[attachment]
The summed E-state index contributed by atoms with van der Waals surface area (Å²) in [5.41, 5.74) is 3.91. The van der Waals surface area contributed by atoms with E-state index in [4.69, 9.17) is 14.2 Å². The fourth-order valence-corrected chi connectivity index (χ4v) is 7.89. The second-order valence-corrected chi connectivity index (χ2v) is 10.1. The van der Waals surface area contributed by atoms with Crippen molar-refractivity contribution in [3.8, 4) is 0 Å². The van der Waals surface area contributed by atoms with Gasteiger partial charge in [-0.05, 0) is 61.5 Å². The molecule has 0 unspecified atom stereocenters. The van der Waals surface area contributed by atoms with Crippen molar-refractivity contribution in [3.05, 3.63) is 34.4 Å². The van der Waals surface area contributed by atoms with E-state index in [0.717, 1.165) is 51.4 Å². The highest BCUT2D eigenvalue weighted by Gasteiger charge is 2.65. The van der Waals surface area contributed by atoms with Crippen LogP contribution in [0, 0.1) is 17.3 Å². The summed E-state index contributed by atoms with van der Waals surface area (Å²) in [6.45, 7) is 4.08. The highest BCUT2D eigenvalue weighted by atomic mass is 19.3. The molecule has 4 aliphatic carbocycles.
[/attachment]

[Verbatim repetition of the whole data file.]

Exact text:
The summed E-state index contributed by atoms with van der Waals surface area (Å²) in [5.41, 5.74) is 3.91. The van der Waals surface area contributed by atoms with E-state index in [4.69, 9.17) is 14.2 Å². The fourth-order valence-corrected chi connectivity index (χ4v) is 7.89. The second-order valence-corrected chi connectivity index (χ2v) is 10.1. The van der Waals surface area contributed by atoms with Crippen molar-refractivity contribution in [3.8, 4) is 0 Å². The van der Waals surface area contributed by atoms with Gasteiger partial charge in [-0.05, 0) is 61.5 Å². The molecule has 0 unspecified atom stereocenters. The van der Waals surface area contributed by atoms with Crippen molar-refractivity contribution in [3.05, 3.63) is 34.4 Å². The van der Waals surface area contributed by atoms with E-state index in [0.717, 1.165) is 51.4 Å². The highest BCUT2D eigenvalue weighted by Gasteiger charge is 2.65. The van der Waals surface area contributed by atoms with Crippen LogP contribution in [0, 0.1) is 17.3 Å². The summed E-state index contributed by atoms with van der Waals surface area (Å²) in [6.45, 7) is 4.08. The highest BCUT2D eigenvalue weighted by atomic mass is 19.3. The molecule has 4 aliphatic carbocycles.